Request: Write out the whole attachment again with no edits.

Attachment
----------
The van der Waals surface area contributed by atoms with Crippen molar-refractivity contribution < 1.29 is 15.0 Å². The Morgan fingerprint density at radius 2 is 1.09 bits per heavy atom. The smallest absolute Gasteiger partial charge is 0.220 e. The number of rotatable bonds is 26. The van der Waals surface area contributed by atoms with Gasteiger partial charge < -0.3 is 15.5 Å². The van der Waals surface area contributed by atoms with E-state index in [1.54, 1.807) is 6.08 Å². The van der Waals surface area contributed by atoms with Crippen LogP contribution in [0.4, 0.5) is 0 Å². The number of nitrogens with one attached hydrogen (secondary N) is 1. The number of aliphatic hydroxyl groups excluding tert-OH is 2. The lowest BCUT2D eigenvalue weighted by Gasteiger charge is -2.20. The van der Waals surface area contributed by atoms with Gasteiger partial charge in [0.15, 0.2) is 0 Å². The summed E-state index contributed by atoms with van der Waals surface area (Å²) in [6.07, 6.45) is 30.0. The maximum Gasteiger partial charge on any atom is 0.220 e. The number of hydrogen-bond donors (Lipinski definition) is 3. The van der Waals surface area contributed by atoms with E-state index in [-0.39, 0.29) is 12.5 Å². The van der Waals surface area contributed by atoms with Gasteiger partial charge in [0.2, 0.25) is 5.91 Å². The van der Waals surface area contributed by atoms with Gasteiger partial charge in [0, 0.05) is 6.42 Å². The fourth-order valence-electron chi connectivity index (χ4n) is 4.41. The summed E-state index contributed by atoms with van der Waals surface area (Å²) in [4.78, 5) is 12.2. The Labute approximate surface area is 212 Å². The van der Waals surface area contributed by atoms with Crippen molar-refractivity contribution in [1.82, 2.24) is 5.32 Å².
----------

The van der Waals surface area contributed by atoms with Crippen molar-refractivity contribution < 1.29 is 15.0 Å². The Morgan fingerprint density at radius 2 is 1.09 bits per heavy atom. The smallest absolute Gasteiger partial charge is 0.220 e. The number of rotatable bonds is 26. The van der Waals surface area contributed by atoms with Gasteiger partial charge < -0.3 is 15.5 Å². The van der Waals surface area contributed by atoms with E-state index in [1.54, 1.807) is 6.08 Å². The van der Waals surface area contributed by atoms with Crippen LogP contribution in [0.4, 0.5) is 0 Å². The number of nitrogens with one attached hydrogen (secondary N) is 1. The number of aliphatic hydroxyl groups excluding tert-OH is 2. The lowest BCUT2D eigenvalue weighted by Gasteiger charge is -2.20. The van der Waals surface area contributed by atoms with Gasteiger partial charge in [0.15, 0.2) is 0 Å². The summed E-state index contributed by atoms with van der Waals surface area (Å²) in [6.07, 6.45) is 30.0. The maximum Gasteiger partial charge on any atom is 0.220 e. The number of hydrogen-bond donors (Lipinski definition) is 3. The van der Waals surface area contributed by atoms with E-state index in [-0.39, 0.29) is 12.5 Å². The van der Waals surface area contributed by atoms with Gasteiger partial charge in [0.2, 0.25) is 5.91 Å². The van der Waals surface area contributed by atoms with Gasteiger partial charge in [0, 0.05) is 6.42 Å². The fourth-order valence-electron chi connectivity index (χ4n) is 4.41. The summed E-state index contributed by atoms with van der Waals surface area (Å²) in [4.78, 5) is 12.2. The Labute approximate surface area is 212 Å². The van der Waals surface area contributed by atoms with Crippen molar-refractivity contribution in [1.82, 2.24) is 5.32 Å².